Not Just a Bill
by The Opportunity Agenda, Thu Jun 05, 2008 at 12:46:06 PM EDT
A surreal debate is playing out on Capitol Hill over a proposed expansion of the GI Bill of Rights. Bi-partisan coalitions in the House and Senate want to increase college support under the law to give a new, promising start to veterans who've served at least three years in the military. President Bush and John McCain oppose the bill, ostensibly on the ground that it would motivate too many soldiers to seek college over re-enlistment. But the Congressional Budget Office estimates that an augmented GI Bill would increase the number of new recruits by about the same amount that it would coax out of the armed forces.
So what's really going on? The GI Bill is not just a bill. Through its values, its language, its history and impact, it embodies a profoundly progressive vision of opportunity, linked to a populist form of patriotism. That combination is especially threatening to the conservative elite.
First, it's a "bill of rights"--a phrase and idea that derive from our most cherished constitutional foundation. The bill conveys not benefits or privileges, but rights that veterans hold by virtue of their service to our country.
Second, it's an economic bill of rights, tied to Franklin Delano Roosevelt's vision of a "Second Bill of Rights" for all Americans that included not only "the right to a good education," but also "the right to a useful and remunerative job in the industries or shops or farms or mines of the nation; the right to earn enough to provide adequate food and clothing and recreation;...the right of every businessman, large and small, to trade in an atmosphere of freedom from unfair competition and domination by monopolies at home or abroad; the right of every family to a decent home;...the right to adequate medical care and the opportunity to achieve and enjoy good health; [and] the right to adequate protection from the economic fears of old age, sickness, accident, and unemployment...."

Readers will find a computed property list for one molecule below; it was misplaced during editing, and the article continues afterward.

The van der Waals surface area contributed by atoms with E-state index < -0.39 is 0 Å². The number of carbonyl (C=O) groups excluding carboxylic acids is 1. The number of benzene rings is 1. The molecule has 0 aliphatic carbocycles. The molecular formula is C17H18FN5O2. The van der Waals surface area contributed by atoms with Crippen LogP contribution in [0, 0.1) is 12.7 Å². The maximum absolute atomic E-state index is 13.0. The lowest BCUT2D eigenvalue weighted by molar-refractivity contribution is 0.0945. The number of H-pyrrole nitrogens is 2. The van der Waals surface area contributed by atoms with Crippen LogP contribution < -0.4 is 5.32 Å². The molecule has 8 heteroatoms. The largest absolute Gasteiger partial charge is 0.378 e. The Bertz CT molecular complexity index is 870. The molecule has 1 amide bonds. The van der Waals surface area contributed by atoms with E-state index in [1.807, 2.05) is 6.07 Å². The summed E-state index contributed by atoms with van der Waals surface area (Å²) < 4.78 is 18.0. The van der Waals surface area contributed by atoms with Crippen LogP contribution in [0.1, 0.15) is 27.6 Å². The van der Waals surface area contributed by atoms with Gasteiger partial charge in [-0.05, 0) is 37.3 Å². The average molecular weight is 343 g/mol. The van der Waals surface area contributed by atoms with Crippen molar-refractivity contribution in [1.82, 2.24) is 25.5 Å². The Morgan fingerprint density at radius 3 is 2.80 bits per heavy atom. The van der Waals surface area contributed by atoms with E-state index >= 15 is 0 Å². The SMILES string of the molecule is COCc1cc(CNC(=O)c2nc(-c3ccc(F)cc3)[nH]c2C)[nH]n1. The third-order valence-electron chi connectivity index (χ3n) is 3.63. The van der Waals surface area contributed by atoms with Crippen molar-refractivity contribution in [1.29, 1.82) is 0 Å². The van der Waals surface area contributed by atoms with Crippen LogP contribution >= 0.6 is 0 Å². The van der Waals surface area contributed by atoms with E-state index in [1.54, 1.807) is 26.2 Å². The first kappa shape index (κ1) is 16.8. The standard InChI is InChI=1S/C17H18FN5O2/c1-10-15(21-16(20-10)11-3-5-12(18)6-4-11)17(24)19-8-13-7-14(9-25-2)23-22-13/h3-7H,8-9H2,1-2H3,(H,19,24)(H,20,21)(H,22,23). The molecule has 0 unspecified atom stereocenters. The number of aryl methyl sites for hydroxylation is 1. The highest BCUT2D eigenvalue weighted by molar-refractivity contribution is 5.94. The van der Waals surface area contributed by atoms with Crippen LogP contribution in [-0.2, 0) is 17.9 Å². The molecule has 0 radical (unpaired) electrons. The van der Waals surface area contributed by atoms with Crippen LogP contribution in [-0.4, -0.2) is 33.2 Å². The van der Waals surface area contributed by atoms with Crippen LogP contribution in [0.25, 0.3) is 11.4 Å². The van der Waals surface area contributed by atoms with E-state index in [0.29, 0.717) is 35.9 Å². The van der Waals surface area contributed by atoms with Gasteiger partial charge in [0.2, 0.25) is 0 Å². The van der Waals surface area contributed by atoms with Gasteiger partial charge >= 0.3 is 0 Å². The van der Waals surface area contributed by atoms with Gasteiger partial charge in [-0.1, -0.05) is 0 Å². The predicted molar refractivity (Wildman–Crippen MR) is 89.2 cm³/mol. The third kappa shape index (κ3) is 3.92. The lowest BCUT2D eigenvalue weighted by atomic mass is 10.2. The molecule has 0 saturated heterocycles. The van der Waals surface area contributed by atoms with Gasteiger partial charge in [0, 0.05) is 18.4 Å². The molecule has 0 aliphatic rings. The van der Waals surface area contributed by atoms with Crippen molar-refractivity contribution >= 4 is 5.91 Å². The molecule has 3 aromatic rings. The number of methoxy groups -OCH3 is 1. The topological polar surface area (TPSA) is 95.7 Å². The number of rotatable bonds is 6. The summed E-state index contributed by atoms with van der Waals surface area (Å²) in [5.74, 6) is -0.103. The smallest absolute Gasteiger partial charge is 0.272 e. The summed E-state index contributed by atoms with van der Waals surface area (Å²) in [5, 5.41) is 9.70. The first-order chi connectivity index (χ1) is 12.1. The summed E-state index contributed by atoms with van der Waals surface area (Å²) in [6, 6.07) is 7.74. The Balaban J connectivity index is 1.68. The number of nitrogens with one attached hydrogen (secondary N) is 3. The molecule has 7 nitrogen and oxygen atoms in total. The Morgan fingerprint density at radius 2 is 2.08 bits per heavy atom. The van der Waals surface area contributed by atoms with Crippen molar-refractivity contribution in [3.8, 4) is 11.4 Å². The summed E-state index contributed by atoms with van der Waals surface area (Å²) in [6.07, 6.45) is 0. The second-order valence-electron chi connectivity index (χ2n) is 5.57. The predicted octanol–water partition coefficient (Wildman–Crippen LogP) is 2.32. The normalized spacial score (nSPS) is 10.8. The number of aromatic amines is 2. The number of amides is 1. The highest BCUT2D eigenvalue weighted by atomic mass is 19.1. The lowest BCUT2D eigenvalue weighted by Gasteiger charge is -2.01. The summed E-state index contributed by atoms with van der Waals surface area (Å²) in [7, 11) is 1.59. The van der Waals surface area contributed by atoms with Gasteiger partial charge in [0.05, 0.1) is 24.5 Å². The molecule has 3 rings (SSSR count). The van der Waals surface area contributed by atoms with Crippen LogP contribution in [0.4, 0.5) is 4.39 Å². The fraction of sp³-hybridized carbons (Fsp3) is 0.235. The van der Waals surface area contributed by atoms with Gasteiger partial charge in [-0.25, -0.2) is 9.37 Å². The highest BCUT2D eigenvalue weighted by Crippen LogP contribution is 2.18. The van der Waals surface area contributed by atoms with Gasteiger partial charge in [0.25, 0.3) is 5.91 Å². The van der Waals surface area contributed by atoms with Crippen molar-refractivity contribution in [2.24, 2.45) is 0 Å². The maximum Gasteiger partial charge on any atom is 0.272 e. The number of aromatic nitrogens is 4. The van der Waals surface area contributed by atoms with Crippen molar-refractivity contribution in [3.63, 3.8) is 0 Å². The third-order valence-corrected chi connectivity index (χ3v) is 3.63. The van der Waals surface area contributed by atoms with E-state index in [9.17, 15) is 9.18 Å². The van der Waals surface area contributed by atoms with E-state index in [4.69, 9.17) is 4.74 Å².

That vision connects us to internationally-recognized economic and social human rights, embodied in the Universal Declaration of Human Rights, that recognizes a similar range of economic and social rights, as well as civil and political rights like the right to freedom of speech and religion. While the United States, led by Eleanor Roosevelt, helped to craft and elevate the Universal Declaration at the end of World War II, presidential administrations of both parties have largely opposed the notion of economic and social human rights since the start of the Cold War. Polling by The Opportunity Agenda shows that large majorities of Americans, however, recognize and support the economic rights that the Roosevelts worked to advance.
Fourth, the history and impact of the original GI Bill of Rights demonstrate how expanding opportunity advances our national interests and the common good. The GI Bill helped an entire generation of Americans--and America itself--to take a giant leap toward shared prosperity. It instigated a wave of ingenuity, innovation, entrepreneurship, productivity, and mobility from which our country continues to benefit sixty years later.
Finally, expanding the Bill of Rights today will make plain the connection between those progressive ideals and the men and women now serving in our military--a connection that conservatives have successfully undermined (often with progressive assistance) since the days of the Vietnam War.
The original GI Bill of Rights was almost defeated by Southern conservative lawmakers, Democrats, who opposed higher education and economic mobility for returning African-American veterans. Today, conservatives' objections may be expressed differently, but they rest on similarly ideological grounds. Today, as in 1944, the GI Bill is not just a bill.